I got a pretty high mark for it too. God academic nonsense is great.

    Today, Tomorrow, Timaru • Since Jan 2007 • 443 posts Report Reply

  • Stewart,

    Re Iain Banks / Iain M Banks...

    I'd say that Song of Stone was where he lost me as an ardent fan. Up till then he was engaging and the characters were believable but Song of Stone just seemed as flat as the proverbial pancake.

    His sci-fi ouevre has become rather odd...I got to the point where I wasn't 100% sure WTF was going on but still enjoying reading it. And when I got to the end (of The Algebraist I think it was) I wasn't confident I knew what had been happening but I knew I had had a good read.

    But I did my schooling long before such books were written so no chance of blathering on about them in exams.

    got a decent grade for a zoology terms exam I sat when a wee bit stoned once upon a time...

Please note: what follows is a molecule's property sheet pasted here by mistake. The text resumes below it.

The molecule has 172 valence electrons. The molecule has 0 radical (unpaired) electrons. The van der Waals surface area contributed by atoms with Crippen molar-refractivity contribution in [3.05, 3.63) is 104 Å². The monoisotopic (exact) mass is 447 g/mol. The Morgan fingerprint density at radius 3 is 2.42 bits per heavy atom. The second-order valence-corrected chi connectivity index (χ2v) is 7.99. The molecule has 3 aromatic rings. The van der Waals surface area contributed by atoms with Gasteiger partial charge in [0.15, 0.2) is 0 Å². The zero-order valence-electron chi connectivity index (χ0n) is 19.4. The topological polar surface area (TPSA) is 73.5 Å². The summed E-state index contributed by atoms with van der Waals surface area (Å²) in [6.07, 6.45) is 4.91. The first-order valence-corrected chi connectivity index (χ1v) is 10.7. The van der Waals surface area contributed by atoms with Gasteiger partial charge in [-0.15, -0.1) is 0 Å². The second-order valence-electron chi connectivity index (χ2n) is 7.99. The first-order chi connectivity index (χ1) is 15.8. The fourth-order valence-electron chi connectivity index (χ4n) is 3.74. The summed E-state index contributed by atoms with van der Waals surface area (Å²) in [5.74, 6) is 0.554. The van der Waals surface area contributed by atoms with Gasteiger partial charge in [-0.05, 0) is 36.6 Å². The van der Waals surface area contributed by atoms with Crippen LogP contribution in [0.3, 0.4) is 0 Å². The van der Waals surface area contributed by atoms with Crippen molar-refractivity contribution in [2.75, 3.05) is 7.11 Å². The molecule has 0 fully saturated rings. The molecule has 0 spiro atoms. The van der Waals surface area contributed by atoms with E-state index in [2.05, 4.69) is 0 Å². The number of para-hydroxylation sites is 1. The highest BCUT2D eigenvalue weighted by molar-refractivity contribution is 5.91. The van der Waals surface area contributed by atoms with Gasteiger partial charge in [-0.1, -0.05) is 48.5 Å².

Te Ika A Maui - Waitakere… • Since Oct 2008 • 572 posts Report Reply

  • Craig Ranapia,

    Rome + Juliet was fitfully inspired, and largely ambitious, but often overreaching- I wasn't totally convinced by the whole 'Bard goes pop' gambit

    I was more underwhelmed by the "nobody in the cast knows -- or cares -- what iambic pentameter is, let alone knows how to speak it". I don't think any of Luhrman's films are entirely successful, but I prefer being pissed off by a someone who falls short of his ambition rather than a films whose creativity didn't extend beyond the marketing and FX.

    North Shore, Auckland • Since Nov 2006 • 12073 posts Report Reply

  • Kyle Matthews,

    Well, I'd concede the first ten minutes were something else, it's the rest of the film I felt was all over the place

    It might have something to do with the fact that Romeo and Juliet is not, contrary to what I was told in high school English, the 'greatest love story ever', but a stupid story which makes very little sense and which makes me want to beat up the lead characters for being prissy little morons.

    Umm, as you were.